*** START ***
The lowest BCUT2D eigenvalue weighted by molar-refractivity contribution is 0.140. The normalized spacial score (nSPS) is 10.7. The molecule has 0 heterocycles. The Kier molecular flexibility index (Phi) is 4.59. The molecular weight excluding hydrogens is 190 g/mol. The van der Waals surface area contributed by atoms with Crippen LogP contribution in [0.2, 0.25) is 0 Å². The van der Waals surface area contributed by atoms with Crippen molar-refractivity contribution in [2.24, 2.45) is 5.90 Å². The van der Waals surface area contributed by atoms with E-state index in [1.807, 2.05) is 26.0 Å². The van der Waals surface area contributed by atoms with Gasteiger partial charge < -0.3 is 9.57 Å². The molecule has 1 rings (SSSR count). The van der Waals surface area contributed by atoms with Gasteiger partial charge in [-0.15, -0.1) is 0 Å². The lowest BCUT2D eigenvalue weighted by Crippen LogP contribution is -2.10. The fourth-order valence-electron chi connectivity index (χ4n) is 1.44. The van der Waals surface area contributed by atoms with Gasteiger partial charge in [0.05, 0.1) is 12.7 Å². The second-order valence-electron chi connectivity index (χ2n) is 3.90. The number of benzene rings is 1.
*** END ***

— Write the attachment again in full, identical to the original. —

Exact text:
The lowest BCUT2D eigenvalue weighted by molar-refractivity contribution is 0.140. The normalized spacial score (nSPS) is 10.7. The molecule has 0 heterocycles. The Kier molecular flexibility index (Phi) is 4.59. The molecular weight excluding hydrogens is 190 g/mol. The van der Waals surface area contributed by atoms with Crippen LogP contribution in [0.2, 0.25) is 0 Å². The van der Waals surface area contributed by atoms with Crippen molar-refractivity contribution in [2.24, 2.45) is 5.90 Å². The van der Waals surface area contributed by atoms with E-state index in [1.807, 2.05) is 26.0 Å². The van der Waals surface area contributed by atoms with Gasteiger partial charge < -0.3 is 9.57 Å². The molecule has 1 rings (SSSR count). The van der Waals surface area contributed by atoms with Gasteiger partial charge in [-0.15, -0.1) is 0 Å². The lowest BCUT2D eigenvalue weighted by Crippen LogP contribution is -2.10. The fourth-order valence-electron chi connectivity index (χ4n) is 1.44. The van der Waals surface area contributed by atoms with Gasteiger partial charge in [0.05, 0.1) is 12.7 Å². The second-order valence-electron chi connectivity index (χ2n) is 3.90. The number of benzene rings is 1.